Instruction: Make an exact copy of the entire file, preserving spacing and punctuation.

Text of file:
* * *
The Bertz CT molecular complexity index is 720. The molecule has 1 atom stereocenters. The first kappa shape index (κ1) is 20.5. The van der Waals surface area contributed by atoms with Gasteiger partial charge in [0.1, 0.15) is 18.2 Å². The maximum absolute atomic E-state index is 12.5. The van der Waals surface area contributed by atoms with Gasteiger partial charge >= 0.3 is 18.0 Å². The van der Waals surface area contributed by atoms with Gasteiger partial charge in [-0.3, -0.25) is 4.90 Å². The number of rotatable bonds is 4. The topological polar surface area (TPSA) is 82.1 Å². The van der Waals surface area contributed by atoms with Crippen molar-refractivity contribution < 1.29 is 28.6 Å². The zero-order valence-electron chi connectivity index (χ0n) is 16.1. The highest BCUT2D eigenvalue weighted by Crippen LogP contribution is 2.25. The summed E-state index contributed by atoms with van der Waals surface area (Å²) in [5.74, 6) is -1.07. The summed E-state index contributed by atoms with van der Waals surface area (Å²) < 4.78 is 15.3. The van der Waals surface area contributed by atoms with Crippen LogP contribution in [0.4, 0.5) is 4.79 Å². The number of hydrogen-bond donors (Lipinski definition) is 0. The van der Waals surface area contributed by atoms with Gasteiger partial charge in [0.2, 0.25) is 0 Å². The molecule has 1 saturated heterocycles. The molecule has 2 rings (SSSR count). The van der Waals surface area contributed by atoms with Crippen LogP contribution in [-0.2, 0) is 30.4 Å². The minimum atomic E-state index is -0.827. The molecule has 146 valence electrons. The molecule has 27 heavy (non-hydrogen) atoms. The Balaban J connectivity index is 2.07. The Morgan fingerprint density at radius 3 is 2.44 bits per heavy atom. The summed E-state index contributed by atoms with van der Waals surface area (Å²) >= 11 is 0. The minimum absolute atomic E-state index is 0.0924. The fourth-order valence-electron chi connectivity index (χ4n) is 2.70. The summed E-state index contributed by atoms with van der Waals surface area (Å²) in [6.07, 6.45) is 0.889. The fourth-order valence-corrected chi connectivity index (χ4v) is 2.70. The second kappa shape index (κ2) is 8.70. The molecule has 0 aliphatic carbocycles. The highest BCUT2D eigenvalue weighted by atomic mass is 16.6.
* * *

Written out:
The Bertz CT molecular complexity index is 720. The molecule has 1 atom stereocenters. The first kappa shape index (κ1) is 20.5. The van der Waals surface area contributed by atoms with Gasteiger partial charge in [0.1, 0.15) is 18.2 Å². The maximum absolute atomic E-state index is 12.5. The van der Waals surface area contributed by atoms with Gasteiger partial charge >= 0.3 is 18.0 Å². The van der Waals surface area contributed by atoms with Gasteiger partial charge in [-0.3, -0.25) is 4.90 Å². The number of rotatable bonds is 4. The topological polar surface area (TPSA) is 82.1 Å². The van der Waals surface area contributed by atoms with Crippen molar-refractivity contribution < 1.29 is 28.6 Å². The zero-order valence-electron chi connectivity index (χ0n) is 16.1. The highest BCUT2D eigenvalue weighted by Crippen LogP contribution is 2.25. The summed E-state index contributed by atoms with van der Waals surface area (Å²) in [5.74, 6) is -1.07. The summed E-state index contributed by atoms with van der Waals surface area (Å²) < 4.78 is 15.3. The van der Waals surface area contributed by atoms with Crippen LogP contribution in [0.4, 0.5) is 4.79 Å². The number of hydrogen-bond donors (Lipinski definition) is 0. The van der Waals surface area contributed by atoms with Gasteiger partial charge in [0.2, 0.25) is 0 Å². The molecule has 1 saturated heterocycles. The molecule has 2 rings (SSSR count). The van der Waals surface area contributed by atoms with Crippen LogP contribution in [-0.2, 0) is 30.4 Å². The minimum atomic E-state index is -0.827. The molecule has 146 valence electrons. The molecule has 27 heavy (non-hydrogen) atoms. The Balaban J connectivity index is 2.07. The Morgan fingerprint density at radius 3 is 2.44 bits per heavy atom. The summed E-state index contributed by atoms with van der Waals surface area (Å²) >= 11 is 0. The minimum absolute atomic E-state index is 0.0924. The fourth-order valence-electron chi connectivity index (χ4n) is 2.70. The summed E-state index contributed by atoms with van der Waals surface area (Å²) in [6.07, 6.45) is 0.889. The fourth-order valence-corrected chi connectivity index (χ4v) is 2.70. The second kappa shape index (κ2) is 8.70. The molecule has 0 aliphatic carbocycles. The highest BCUT2D eigenvalue weighted by atomic mass is 16.6.